Jensen said the two tracks of investment will accelerate cleanup of the AOCs while allowing for continued restoration on projects like habitat restoration and aquatic invasive species.
Jensen declined to provide a priority recommendation for specific AOCs for cleanup but said the commission will continue to work with the EPA and the states to identify projects that “maximize regional benefits.”
Ann Arbor’s Laura Rubin directs the non-profit Healing Our Waters Coalition and she expressed support for the EPA’s decision to focus on removing toxic sediment from the AOCs.
“Healing Our Waters supports the EPA’s approach” to spending the $1 billion, Rubin said. “There’s a huge need for sediment cleanup at the AOCs. They need a big investment.”
The infusion of infrastructure funding will free up money that can be used on climate issues, according to Rubin, who said it will also provide an opportunity to give greater emphasis to areas and people neglected in the past.
Rubin declined to recommend specific sites for cleanup.
The federal Great Lakes restoration program has invested $3.8 billion in the region since 2010 with approximately $1.2 billion directed to the Areas of Concern, according to the EPA.
In 2020, Congress extended the program until 2026, though funding has to be approved annually and is subject to the uncertainties of the budget process. In 2010 it was funded at $475 million but was cut to $300 million under congressional pressure to reduce federal spending in President Barack Obama’s 2011 budget.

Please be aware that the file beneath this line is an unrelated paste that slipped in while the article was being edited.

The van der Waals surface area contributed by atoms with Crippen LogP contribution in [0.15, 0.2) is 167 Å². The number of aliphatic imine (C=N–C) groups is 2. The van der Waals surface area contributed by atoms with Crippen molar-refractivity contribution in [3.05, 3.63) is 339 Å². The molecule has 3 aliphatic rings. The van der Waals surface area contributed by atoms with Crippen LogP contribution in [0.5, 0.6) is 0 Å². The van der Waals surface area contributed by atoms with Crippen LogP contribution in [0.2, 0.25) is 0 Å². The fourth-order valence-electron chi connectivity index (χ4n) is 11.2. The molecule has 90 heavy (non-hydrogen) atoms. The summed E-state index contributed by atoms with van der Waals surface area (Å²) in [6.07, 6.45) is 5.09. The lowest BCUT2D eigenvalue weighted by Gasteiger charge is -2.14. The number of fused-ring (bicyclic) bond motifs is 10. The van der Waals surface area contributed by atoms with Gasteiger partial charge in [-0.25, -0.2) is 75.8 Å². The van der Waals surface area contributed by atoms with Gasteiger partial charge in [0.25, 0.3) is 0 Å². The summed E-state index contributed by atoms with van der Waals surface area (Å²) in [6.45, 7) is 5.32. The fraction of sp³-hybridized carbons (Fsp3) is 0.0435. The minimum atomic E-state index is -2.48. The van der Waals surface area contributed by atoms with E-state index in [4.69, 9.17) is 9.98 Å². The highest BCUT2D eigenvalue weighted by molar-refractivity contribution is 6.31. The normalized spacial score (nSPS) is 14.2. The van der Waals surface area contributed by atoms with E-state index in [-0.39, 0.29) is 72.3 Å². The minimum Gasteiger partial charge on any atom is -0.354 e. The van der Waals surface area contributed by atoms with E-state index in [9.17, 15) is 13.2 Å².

Former President Donald Trump tried to eliminate all funding for Great Lakes restoration, but Congress blocked that attempt.
The GLRI is modeled after similar programs for the Everglades and the Chesapeake Bay that started in the early 2000s.
Florida Republican Sen. Marco Rubio requested $5 billion for the Everglades from the infrastructure bill, but the funding was not included in the version that passed.
Since, members of Florida’s congressional delegation have written to the Army Corps of Engineers requesting the $5 billion to be included in its work plan. The Army Corps has until Jan. 14, 2022, to submit its plan to Congress.
Separately, Florida Gov. Ron DeSantis recently announced his 2022 budget proposal includes $960 million for Everglades restoration.
Michigan does not have a line item in the state budget for Great Lakes restoration similar to Florida’s, EGLE spokesperson Scott Dean told Great Lakes Now. The funding Michigan receives for AOCs comes from the federal Great Lakes Restoration Initiative and tends to be used for habitat restoration, according to Dean.
Federal funding Michigan receives for toxic sediment clean up requires the state to provide partial funding to support the project, but those funds are no longer available.
“State bond funding to address toxic sediment sites from the Clean Michigan Initiative has been depleted and not replaced,” Dean said.
Restoration programs for the Great Lakes, the Everglades and the Chesapeake Bay are generally seen as mature.
GLRI is entering its 13th year and it’s not unusual for members of Congress to ask how much longer it will need to be funded, former Obama Great Lakes adviser Cameron Davis told Great Lakes Now.
The question assumes the Great Lakes are “fixable” like a car, according to Davis.
“We are past the point where the Great Lakes can take care of themselves without our intervention,” Davis said.
A complete list and the status of the Areas of Concern is at the EPA’s website.
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Featured image: Chemical Valley in Sarnia, Ontario, sits on the St. Clair River upstream of drinking water intakes for several Detroit metropolitan municipalities. (Photo Credit: Lester Graham/Michigan Radio)